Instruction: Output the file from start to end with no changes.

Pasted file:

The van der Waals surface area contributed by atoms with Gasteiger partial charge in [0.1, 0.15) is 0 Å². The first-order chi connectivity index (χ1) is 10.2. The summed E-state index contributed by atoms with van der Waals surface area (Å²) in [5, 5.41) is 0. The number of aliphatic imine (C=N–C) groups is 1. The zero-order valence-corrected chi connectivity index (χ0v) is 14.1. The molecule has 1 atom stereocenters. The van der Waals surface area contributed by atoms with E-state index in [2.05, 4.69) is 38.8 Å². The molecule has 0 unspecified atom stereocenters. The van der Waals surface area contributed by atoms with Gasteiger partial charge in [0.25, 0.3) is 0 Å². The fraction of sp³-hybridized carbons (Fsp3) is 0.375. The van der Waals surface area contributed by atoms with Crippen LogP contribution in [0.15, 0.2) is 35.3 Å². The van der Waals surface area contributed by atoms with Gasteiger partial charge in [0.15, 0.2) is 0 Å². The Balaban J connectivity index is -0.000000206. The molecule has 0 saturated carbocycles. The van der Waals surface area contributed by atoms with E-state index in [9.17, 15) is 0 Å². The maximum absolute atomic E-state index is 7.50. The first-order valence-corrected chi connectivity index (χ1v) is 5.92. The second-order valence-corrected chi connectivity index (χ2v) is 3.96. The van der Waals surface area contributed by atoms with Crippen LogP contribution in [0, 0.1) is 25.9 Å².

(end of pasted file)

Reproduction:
The van der Waals surface area contributed by atoms with Gasteiger partial charge in [0.1, 0.15) is 0 Å². The first-order chi connectivity index (χ1) is 10.2. The summed E-state index contributed by atoms with van der Waals surface area (Å²) in [5, 5.41) is 0. The number of aliphatic imine (C=N–C) groups is 1. The zero-order valence-corrected chi connectivity index (χ0v) is 14.1. The molecule has 1 atom stereocenters. The van der Waals surface area contributed by atoms with E-state index in [2.05, 4.69) is 38.8 Å². The molecule has 0 unspecified atom stereocenters. The van der Waals surface area contributed by atoms with Gasteiger partial charge in [0.25, 0.3) is 0 Å². The fraction of sp³-hybridized carbons (Fsp3) is 0.375. The van der Waals surface area contributed by atoms with Crippen LogP contribution in [0.15, 0.2) is 35.3 Å². The van der Waals surface area contributed by atoms with Gasteiger partial charge in [0.15, 0.2) is 0 Å². The Balaban J connectivity index is -0.000000206. The molecule has 0 saturated carbocycles. The van der Waals surface area contributed by atoms with E-state index in [9.17, 15) is 0 Å². The maximum absolute atomic E-state index is 7.50. The first-order valence-corrected chi connectivity index (χ1v) is 5.92. The second-order valence-corrected chi connectivity index (χ2v) is 3.96. The van der Waals surface area contributed by atoms with Crippen LogP contribution in [0, 0.1) is 25.9 Å².